“There’s very much a theme here that you wouldn’t expect this from Saga, which is a theme we want to bring across in our communications and not just in this campaign.”
In September, for example, Saga sponsored Joanna Lumley’s Silk Road Adventure on ITV. The sponsorship drove “fantastic results” for the company’s long-haul travel products, says Beamish, who explains that the overall strategy is to amplify the adventure and experiences offered by Saga, which are less well known elements of the brand.
Saga has 97% recognition among over 50s but Beamish hopes the campaign will shift consideration, particularly among travellers who have not used Saga in the past.
“The numbers are important as well, so we’re looking for that to convert into new leads for both holidays, cruise and travel insurance, but then it’s a strategy that will continue to other areas as well,” he adds.
“The awareness of the brand has been there, but it’s maybe not been considered as relevant. Hence the change in the media mix with more broadcast, the change in the creative style and really making it customer-centric.”
The data dividend
In its company strategy, Saga outlines its “unique opportunity” to use rich proprietary data to better identify customers, build deeper relationships and use its marketing resources “more effectively” by targeting and rewarding higher-affinity consumers.
Beamish explains this approach makes perfect sense for Saga because it is a business built on going direct to the customer. The task over the past couple of years has been to modernise the company’s data capability and then turn this data into personalised experiences, a core strand of the marketing strategy going forward.
Being absolutely single minded about catering to the over-50s customer, coupled with Saga’s direction as a membership organisation, gives the company a constant source of focus, Beamish explains.
Furthermore, his appointment as Saga’s first group chief customer officer in December 2017, following the departure of CMO Matt Atkinson, makes a statement internally that the customer is at the heart of the business.
“Pursuing that customer-centric organisation is a journey you have to stay on, it’s not just a one task and you’ve achieved it, and that’s really important for us to win in the market,” Beamish explains.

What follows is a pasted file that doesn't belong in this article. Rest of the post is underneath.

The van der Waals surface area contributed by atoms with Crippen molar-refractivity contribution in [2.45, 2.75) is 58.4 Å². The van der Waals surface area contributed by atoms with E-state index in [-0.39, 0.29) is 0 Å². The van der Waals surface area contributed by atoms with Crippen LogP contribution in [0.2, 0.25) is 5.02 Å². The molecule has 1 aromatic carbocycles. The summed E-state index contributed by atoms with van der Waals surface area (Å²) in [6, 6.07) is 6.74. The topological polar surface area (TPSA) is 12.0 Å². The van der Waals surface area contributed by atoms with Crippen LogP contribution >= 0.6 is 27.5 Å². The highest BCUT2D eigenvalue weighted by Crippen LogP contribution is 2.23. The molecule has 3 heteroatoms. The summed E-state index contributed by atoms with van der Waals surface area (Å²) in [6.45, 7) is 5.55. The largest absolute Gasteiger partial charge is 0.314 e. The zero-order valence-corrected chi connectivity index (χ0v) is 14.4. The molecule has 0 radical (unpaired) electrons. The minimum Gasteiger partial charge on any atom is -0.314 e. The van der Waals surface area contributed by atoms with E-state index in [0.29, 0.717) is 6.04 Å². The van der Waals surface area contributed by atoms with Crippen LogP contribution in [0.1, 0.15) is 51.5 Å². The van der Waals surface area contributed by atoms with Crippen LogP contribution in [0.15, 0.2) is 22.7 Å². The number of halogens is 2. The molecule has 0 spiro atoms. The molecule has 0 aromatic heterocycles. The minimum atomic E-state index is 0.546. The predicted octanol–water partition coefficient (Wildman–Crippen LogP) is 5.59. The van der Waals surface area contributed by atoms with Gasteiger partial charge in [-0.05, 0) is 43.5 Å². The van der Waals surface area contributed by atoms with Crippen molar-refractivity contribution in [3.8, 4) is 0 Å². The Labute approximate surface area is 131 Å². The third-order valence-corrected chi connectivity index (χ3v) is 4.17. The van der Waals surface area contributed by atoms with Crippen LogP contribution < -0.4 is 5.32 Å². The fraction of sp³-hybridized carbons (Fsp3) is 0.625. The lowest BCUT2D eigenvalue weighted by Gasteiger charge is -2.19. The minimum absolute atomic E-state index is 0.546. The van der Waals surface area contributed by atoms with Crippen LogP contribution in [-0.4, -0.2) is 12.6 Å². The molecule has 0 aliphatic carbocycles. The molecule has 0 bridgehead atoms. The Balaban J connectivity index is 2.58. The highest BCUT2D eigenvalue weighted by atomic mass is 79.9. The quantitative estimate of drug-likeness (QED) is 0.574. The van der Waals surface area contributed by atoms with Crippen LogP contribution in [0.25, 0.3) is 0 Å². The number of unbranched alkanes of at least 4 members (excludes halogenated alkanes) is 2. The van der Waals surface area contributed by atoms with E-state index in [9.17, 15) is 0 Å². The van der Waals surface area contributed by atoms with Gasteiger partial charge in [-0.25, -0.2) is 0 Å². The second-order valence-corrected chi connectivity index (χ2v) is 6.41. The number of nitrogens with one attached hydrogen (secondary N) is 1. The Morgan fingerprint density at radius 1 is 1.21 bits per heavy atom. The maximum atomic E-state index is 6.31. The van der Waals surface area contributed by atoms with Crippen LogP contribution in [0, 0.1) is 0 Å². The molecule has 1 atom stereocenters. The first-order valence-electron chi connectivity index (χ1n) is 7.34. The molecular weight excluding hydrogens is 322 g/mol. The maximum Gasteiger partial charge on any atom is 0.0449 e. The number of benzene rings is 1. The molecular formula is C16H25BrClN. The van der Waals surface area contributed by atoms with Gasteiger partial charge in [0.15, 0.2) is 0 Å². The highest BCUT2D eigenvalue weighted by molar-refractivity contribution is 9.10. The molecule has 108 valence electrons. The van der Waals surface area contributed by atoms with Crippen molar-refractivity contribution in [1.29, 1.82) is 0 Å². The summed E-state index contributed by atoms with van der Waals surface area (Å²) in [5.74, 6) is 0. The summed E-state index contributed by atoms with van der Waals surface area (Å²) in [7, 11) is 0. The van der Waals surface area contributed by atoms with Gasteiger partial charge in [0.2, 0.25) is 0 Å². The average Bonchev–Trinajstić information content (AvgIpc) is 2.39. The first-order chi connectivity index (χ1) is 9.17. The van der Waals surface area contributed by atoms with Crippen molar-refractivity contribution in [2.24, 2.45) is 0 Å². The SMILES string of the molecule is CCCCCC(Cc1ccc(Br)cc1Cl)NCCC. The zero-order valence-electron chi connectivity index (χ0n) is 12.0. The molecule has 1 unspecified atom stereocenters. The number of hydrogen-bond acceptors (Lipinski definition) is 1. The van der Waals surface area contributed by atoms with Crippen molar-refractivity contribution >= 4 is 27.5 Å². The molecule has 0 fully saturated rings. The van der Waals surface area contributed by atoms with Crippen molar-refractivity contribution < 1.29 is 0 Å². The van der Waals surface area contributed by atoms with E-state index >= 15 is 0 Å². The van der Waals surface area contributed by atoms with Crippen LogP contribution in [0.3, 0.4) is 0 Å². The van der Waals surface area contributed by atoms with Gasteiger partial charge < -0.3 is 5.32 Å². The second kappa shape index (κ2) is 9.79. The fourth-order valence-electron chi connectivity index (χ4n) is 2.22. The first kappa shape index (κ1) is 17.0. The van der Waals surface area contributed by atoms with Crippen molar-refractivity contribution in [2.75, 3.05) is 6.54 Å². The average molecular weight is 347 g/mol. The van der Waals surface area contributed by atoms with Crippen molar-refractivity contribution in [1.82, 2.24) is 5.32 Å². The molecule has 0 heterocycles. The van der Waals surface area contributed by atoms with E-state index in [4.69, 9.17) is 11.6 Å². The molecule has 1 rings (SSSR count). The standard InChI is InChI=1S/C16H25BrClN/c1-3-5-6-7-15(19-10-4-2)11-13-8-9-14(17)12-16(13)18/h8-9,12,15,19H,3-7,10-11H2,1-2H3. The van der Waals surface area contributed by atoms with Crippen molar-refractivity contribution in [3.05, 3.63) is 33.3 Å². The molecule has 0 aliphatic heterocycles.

“Throughout my career, customer and marketing have been intertwined. If the role had been CMO, it would have been customer anyway. But I think the chief customer officer role is really tied to that ambition around being a membership-based organisation.”
Beamish initially joined Saga in 2016 as marketing director for its holidays and cruises business. He has previously worked at Barclaycard, British Midland International and British Airways.
Saga didn’t start with ‘we’ve got these products, who should we sell them to?’. It started with the customer in mind.
Stuart Beamish, Saga
Reflecting on this career trajectory, Beamish explains that while he has worked in a broad array of businesses, what appealed about Saga is the fact that it is a British brand with a variety of different products in one.
“I absolutely love this role. There’s such support internally for marketing to be at the heart of the organisation, so I’ve got to deliver on that expectation,” says Beamish.
“Of course there are challenges along the way but actually what has made this a fantastic transition from the travel role to the broader group role is we are a business that’s focused on change and ambitious to grow, so it’s just making sure I deliver that growth.”
While the launch of the new cruise ship is a “big moment” for Saga in 2019, Beamish is also focused on taking forward the business’ overall membership strategy. The team will be working on implementing new product development, translating the innovation in the cruise sector into new products and services across the group.
“The thing that’s interesting about Saga is that it was born from the most customer-centric starting place. It didn’t start with ‘we’ve got these products, who should we sell them to?’. It started with the customer in mind,” he concludes.
“For me the opportunity is to bring all those products and services together around the customer. This is a British brand with a strong heritage but which I actually think has huge untapped potential.”